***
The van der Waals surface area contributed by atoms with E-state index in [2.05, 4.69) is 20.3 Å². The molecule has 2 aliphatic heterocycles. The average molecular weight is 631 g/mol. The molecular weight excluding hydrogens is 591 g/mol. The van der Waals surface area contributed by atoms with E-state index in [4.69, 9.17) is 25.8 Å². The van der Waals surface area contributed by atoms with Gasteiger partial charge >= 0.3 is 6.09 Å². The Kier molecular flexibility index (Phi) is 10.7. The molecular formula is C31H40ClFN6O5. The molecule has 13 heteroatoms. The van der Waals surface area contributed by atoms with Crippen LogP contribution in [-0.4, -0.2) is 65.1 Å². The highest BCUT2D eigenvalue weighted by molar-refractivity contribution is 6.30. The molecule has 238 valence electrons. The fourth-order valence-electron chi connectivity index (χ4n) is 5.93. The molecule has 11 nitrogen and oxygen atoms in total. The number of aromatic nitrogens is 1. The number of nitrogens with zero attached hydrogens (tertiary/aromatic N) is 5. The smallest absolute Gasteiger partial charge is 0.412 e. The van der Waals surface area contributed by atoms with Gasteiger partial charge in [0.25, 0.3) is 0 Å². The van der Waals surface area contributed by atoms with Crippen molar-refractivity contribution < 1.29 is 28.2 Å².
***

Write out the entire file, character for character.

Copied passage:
The van der Waals surface area contributed by atoms with E-state index in [2.05, 4.69) is 20.3 Å². The molecule has 2 aliphatic heterocycles. The average molecular weight is 631 g/mol. The molecular weight excluding hydrogens is 591 g/mol. The van der Waals surface area contributed by atoms with E-state index in [4.69, 9.17) is 25.8 Å². The van der Waals surface area contributed by atoms with Gasteiger partial charge >= 0.3 is 6.09 Å². The Kier molecular flexibility index (Phi) is 10.7. The molecular formula is C31H40ClFN6O5. The molecule has 13 heteroatoms. The van der Waals surface area contributed by atoms with Crippen LogP contribution in [-0.4, -0.2) is 65.1 Å². The highest BCUT2D eigenvalue weighted by molar-refractivity contribution is 6.30. The molecule has 238 valence electrons. The fourth-order valence-electron chi connectivity index (χ4n) is 5.93. The molecule has 11 nitrogen and oxygen atoms in total. The number of aromatic nitrogens is 1. The number of nitrogens with zero attached hydrogens (tertiary/aromatic N) is 5. The smallest absolute Gasteiger partial charge is 0.412 e. The van der Waals surface area contributed by atoms with Gasteiger partial charge in [0.25, 0.3) is 0 Å². The van der Waals surface area contributed by atoms with Crippen molar-refractivity contribution < 1.29 is 28.2 Å².